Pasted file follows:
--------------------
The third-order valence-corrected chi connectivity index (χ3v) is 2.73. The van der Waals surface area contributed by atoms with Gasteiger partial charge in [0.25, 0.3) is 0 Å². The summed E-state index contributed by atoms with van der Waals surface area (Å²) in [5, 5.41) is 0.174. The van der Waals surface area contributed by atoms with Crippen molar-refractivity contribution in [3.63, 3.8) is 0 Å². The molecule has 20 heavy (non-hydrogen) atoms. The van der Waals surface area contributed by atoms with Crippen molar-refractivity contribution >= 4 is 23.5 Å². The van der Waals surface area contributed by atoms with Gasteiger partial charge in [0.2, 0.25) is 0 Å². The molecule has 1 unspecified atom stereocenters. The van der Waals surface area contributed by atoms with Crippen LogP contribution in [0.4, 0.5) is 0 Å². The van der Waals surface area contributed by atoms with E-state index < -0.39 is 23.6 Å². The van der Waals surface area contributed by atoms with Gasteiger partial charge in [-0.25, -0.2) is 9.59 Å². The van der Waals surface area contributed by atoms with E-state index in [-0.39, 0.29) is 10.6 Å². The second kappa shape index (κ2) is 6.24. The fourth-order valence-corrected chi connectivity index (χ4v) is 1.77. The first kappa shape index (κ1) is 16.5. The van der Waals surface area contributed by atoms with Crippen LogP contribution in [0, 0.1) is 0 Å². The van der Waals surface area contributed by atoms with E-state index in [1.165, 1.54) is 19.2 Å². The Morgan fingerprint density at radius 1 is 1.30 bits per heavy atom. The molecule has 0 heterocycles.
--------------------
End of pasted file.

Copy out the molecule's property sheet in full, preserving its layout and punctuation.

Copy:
The third-order valence-corrected chi connectivity index (χ3v) is 2.73. The van der Waals surface area contributed by atoms with Gasteiger partial charge in [0.25, 0.3) is 0 Å². The summed E-state index contributed by atoms with van der Waals surface area (Å²) in [5, 5.41) is 0.174. The van der Waals surface area contributed by atoms with Crippen molar-refractivity contribution in [3.63, 3.8) is 0 Å². The molecule has 20 heavy (non-hydrogen) atoms. The van der Waals surface area contributed by atoms with Crippen molar-refractivity contribution >= 4 is 23.5 Å². The van der Waals surface area contributed by atoms with Gasteiger partial charge in [0.2, 0.25) is 0 Å². The molecule has 1 unspecified atom stereocenters. The van der Waals surface area contributed by atoms with Crippen LogP contribution in [0.4, 0.5) is 0 Å². The van der Waals surface area contributed by atoms with E-state index < -0.39 is 23.6 Å². The van der Waals surface area contributed by atoms with Gasteiger partial charge in [-0.25, -0.2) is 9.59 Å². The van der Waals surface area contributed by atoms with E-state index in [-0.39, 0.29) is 10.6 Å². The second kappa shape index (κ2) is 6.24. The fourth-order valence-corrected chi connectivity index (χ4v) is 1.77. The first kappa shape index (κ1) is 16.5. The van der Waals surface area contributed by atoms with Crippen LogP contribution in [0, 0.1) is 0 Å². The van der Waals surface area contributed by atoms with E-state index in [1.165, 1.54) is 19.2 Å². The Morgan fingerprint density at radius 1 is 1.30 bits per heavy atom. The molecule has 0 heterocycles.